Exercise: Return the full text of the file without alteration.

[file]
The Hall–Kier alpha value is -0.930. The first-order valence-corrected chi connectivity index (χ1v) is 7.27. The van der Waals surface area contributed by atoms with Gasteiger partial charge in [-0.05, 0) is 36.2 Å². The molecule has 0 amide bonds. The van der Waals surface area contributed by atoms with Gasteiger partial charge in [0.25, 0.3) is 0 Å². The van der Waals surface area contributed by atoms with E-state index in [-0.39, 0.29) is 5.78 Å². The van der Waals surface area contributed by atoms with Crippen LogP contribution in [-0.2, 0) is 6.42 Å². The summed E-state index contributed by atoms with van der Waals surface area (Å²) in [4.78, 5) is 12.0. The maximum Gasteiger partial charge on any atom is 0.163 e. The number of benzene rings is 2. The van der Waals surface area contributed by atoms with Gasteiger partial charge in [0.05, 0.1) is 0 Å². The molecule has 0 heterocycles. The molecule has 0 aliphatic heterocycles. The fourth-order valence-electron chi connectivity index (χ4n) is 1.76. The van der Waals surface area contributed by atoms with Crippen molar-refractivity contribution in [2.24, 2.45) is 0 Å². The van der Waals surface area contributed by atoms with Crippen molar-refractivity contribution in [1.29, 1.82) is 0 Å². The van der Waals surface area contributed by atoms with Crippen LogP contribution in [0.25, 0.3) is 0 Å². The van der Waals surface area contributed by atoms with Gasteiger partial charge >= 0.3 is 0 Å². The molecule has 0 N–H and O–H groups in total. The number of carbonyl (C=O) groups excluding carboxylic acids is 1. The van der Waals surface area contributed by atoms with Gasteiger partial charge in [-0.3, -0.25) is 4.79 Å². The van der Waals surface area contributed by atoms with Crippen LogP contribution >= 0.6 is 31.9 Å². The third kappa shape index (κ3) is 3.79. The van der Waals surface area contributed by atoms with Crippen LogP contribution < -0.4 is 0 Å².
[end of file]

The Hall–Kier alpha value is -0.930. The first-order valence-corrected chi connectivity index (χ1v) is 7.27. The van der Waals surface area contributed by atoms with Gasteiger partial charge in [-0.05, 0) is 36.2 Å². The molecule has 0 amide bonds. The van der Waals surface area contributed by atoms with Gasteiger partial charge in [0.25, 0.3) is 0 Å². The van der Waals surface area contributed by atoms with E-state index in [-0.39, 0.29) is 5.78 Å². The van der Waals surface area contributed by atoms with Crippen LogP contribution in [-0.2, 0) is 6.42 Å². The summed E-state index contributed by atoms with van der Waals surface area (Å²) in [4.78, 5) is 12.0. The maximum Gasteiger partial charge on any atom is 0.163 e. The number of benzene rings is 2. The van der Waals surface area contributed by atoms with Gasteiger partial charge in [0.05, 0.1) is 0 Å². The molecule has 0 heterocycles. The molecule has 0 aliphatic heterocycles. The fourth-order valence-electron chi connectivity index (χ4n) is 1.76. The van der Waals surface area contributed by atoms with Crippen molar-refractivity contribution in [2.24, 2.45) is 0 Å². The van der Waals surface area contributed by atoms with Crippen molar-refractivity contribution in [1.29, 1.82) is 0 Å². The van der Waals surface area contributed by atoms with Crippen LogP contribution in [0.25, 0.3) is 0 Å². The van der Waals surface area contributed by atoms with Gasteiger partial charge >= 0.3 is 0 Å². The molecule has 0 N–H and O–H groups in total. The number of carbonyl (C=O) groups excluding carboxylic acids is 1. The van der Waals surface area contributed by atoms with Gasteiger partial charge in [-0.3, -0.25) is 4.79 Å². The van der Waals surface area contributed by atoms with Crippen LogP contribution >= 0.6 is 31.9 Å². The third kappa shape index (κ3) is 3.79. The van der Waals surface area contributed by atoms with Crippen LogP contribution < -0.4 is 0 Å².